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Howard Marks
Howard Marks
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Alas, Poor Virtensys, I Knew Virtual I/O Horatio

I must admit I was one of those folks who was intrigued by the idea of I/O virtualization. I led sessions at conferences exploring the various ways one could connect servers and peripherals to each other. The very idea that I could share expensive resources like RAID controllers and network connections from a shared pool seemed like a path to the flexibility I always wanted. Apparently, most of you disagreed, as at least one I/O virtualization pioneer, Virtensys, bit the dust this week.

I must admit I was one of those folks who was intrigued by the idea of I/O virtualization. I led sessions at conferences exploring the various ways one could connect servers and peripherals to each other. The very idea that I could share expensive resources like RAID controllers and network connections from a shared pool seemed like a path to the flexibility I always wanted. Apparently, most of you disagreed, as at least one I/O virtualization pioneer, Virtensys, bit the dust this week. I don't think virtual IO will ever go mainstream, so I am sticking with 10-Gbps Ethernet and iSCSI.

Of course, the whole thing brought back the early days of the LAN industry when we installed ARCnet and Cheapernet LANs so users could share expensive peripherals like hard disks and laser printers. The I/O virtualization vendors from Apruis to Xsigo all promised to give us access to peripherals from Ethernet and Fibre Channel ports to RAID controllers, and of course their storage and GPUs, while sharing the cost across multiple servers.

These vendors were trying to bring the promise of the PCI SIG's I/O virtualization standards to market. The PCI SIG developed standards for how multiple processes, or even multiple servers, could share resources on I/O cards. SR-IOV, the standard for sharing resources between multiple processes on a single server, has gotten lukewarm reception in the industry, with important players like VMware still not fully supporting it. MR-IOV, which allows multiple servers to share I/O cards, never took off because the I/O card vendors realized supporting MR-IOV could mean selling fewer cards.

Virtensys, Aprius and NextIO all worked on building a solution that would let users put any PCIe I/O card into their I/O concentrators. Virtensys and NextIO used low-cost ($200) PCI extension cards to connect to their concentrators, where Apruis moved to 10-Gbps Ethernet for the server-concentrator connection, which was neat but raised the cost of each connection.

The last I/O virtualization vendor, Xsigo, kept its focus on what most customers actually needed--scalable, manageable 10-Gbps Ethernet and Fibre Channel connectivity at the right price. While it may be cool to share a RAID controller and allocate its logical drives to a group of servers, SAN technology does that and allows multiple servers to access the same volume at the same time to support clustering and VMotion.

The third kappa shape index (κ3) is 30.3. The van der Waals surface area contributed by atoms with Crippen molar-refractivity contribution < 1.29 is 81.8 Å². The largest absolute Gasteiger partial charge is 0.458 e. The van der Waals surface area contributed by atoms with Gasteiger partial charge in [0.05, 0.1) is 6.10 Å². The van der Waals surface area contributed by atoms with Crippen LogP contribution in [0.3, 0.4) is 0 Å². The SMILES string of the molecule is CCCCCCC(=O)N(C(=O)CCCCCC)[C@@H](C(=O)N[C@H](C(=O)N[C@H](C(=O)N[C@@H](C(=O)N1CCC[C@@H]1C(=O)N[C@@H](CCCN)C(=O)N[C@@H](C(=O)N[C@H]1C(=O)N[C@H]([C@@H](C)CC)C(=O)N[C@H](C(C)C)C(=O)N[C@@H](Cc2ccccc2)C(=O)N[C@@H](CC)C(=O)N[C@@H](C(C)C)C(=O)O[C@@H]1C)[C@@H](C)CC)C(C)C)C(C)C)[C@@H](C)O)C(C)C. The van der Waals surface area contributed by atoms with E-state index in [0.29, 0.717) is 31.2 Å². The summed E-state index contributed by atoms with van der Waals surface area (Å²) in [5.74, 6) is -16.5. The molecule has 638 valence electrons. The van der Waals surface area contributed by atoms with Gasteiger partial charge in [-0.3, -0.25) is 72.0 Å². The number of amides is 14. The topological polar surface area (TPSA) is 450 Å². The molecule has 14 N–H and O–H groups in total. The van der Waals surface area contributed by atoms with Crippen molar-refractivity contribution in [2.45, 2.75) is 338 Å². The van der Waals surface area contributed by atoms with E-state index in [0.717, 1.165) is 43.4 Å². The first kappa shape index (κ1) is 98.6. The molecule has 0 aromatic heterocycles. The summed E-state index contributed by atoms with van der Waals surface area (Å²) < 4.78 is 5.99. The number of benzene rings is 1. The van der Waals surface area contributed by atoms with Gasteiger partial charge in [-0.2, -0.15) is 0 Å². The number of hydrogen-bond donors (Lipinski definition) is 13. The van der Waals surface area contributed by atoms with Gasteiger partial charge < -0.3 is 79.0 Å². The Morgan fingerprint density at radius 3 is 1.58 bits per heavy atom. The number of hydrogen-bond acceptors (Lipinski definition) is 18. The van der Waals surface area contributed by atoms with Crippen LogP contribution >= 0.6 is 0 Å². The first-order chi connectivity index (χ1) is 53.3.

By using 40-Gbps InfiniBand and/or 10-Gbps Ethernet for the connections to its I/O Director, Xsigo can put IB or Ethernet switches between the I/O Director and the servers. One I/O Director can support 250 servers, and a cluster four IO Directors can support 1,000 servers. That's a significant number of servers over the 16 servers Virtensys could support with a single system. NextIO similarly concentrated on just making IOV work at rack scale.

Virtensys was founded in 2006 as a spinoff from Xyratex and burned through about $40 million in venture funds over its short life. In October, Virtensys and Micron announced plans to share Micron SSDs over the Virtensys systems. Last week Micron picked up the assets, primarily intellectual property, and staff of Virtensys. While details of the deal are being kept secret, word on the street is that the purchase price was more on the order of a sack of magic beans than the $160 million the VCs would have considered a win.

Rumors also indicate that Aprius has been absorbed by Fusion-IO for a song. I tried contacting the folks I've worked with at Virtensys and Aprius, but have gotten no response.

While losing two or four players isn't good for the remaining players, there is a market for their gear at telcos, hosting providers and other organizations that run large, highly virtualized environments with a high rate of change. Hopefully Micron will come up with a PCIe SSD sharing system. Till then, it's 10-Gbps Ethernet and iSCSI for me.

Disclosure: I've followed all the companies mentioned here for a few years. I'm sure drinks, meals and promotional tchotchkes were involved, but that is the extent of business I have done with them.

Howard Marks is founder and chief scientist at Deepstorage LLC, a storage consultancy and independent test lab based in Santa Fe, N.M. and concentrating on storage and data center networking. In more than 25 years of consulting, Marks has designed and implemented storage ... View Full Bio
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